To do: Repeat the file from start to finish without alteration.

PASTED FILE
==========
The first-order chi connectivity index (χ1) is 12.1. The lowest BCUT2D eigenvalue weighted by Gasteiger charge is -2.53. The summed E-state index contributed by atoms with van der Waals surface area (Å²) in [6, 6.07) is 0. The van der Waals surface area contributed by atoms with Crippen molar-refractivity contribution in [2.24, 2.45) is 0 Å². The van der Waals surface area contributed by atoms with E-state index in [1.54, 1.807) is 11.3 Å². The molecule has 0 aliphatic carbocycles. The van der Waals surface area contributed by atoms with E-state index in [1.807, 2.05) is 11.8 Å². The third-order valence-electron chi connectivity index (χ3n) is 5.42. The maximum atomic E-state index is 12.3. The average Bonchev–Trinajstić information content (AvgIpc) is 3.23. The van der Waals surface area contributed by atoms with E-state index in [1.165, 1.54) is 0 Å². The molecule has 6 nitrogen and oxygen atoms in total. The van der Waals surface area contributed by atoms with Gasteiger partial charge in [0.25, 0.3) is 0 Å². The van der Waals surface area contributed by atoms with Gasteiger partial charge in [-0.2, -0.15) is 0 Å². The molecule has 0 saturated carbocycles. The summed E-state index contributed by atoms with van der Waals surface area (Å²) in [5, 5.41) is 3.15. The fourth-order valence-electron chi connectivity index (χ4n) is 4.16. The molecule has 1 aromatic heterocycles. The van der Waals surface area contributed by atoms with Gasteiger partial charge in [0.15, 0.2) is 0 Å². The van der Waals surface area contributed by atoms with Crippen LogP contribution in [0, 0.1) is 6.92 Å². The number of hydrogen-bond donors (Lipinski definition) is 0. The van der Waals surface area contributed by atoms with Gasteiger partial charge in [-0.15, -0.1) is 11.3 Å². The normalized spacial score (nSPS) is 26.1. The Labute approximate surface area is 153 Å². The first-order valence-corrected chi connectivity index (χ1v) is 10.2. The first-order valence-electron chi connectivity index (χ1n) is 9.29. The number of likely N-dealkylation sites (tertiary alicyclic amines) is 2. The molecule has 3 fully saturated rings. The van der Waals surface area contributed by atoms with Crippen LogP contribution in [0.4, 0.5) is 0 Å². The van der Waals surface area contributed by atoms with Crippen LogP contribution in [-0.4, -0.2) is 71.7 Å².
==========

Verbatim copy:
The first-order chi connectivity index (χ1) is 12.1. The lowest BCUT2D eigenvalue weighted by Gasteiger charge is -2.53. The summed E-state index contributed by atoms with van der Waals surface area (Å²) in [6, 6.07) is 0. The van der Waals surface area contributed by atoms with Crippen molar-refractivity contribution in [2.24, 2.45) is 0 Å². The van der Waals surface area contributed by atoms with E-state index in [1.54, 1.807) is 11.3 Å². The molecule has 0 aliphatic carbocycles. The van der Waals surface area contributed by atoms with E-state index in [1.807, 2.05) is 11.8 Å². The third-order valence-electron chi connectivity index (χ3n) is 5.42. The maximum atomic E-state index is 12.3. The average Bonchev–Trinajstić information content (AvgIpc) is 3.23. The van der Waals surface area contributed by atoms with E-state index in [1.165, 1.54) is 0 Å². The molecule has 6 nitrogen and oxygen atoms in total. The van der Waals surface area contributed by atoms with Gasteiger partial charge in [0.25, 0.3) is 0 Å². The van der Waals surface area contributed by atoms with Gasteiger partial charge in [-0.2, -0.15) is 0 Å². The molecule has 0 saturated carbocycles. The summed E-state index contributed by atoms with van der Waals surface area (Å²) in [5, 5.41) is 3.15. The fourth-order valence-electron chi connectivity index (χ4n) is 4.16. The molecule has 1 aromatic heterocycles. The van der Waals surface area contributed by atoms with Gasteiger partial charge in [0.15, 0.2) is 0 Å². The van der Waals surface area contributed by atoms with Crippen LogP contribution in [0, 0.1) is 6.92 Å². The number of hydrogen-bond donors (Lipinski definition) is 0. The van der Waals surface area contributed by atoms with Gasteiger partial charge in [-0.15, -0.1) is 11.3 Å². The normalized spacial score (nSPS) is 26.1. The Labute approximate surface area is 153 Å². The first-order valence-corrected chi connectivity index (χ1v) is 10.2. The first-order valence-electron chi connectivity index (χ1n) is 9.29. The number of likely N-dealkylation sites (tertiary alicyclic amines) is 2. The molecule has 3 fully saturated rings. The van der Waals surface area contributed by atoms with Crippen LogP contribution in [0.4, 0.5) is 0 Å². The van der Waals surface area contributed by atoms with Crippen LogP contribution in [-0.4, -0.2) is 71.7 Å².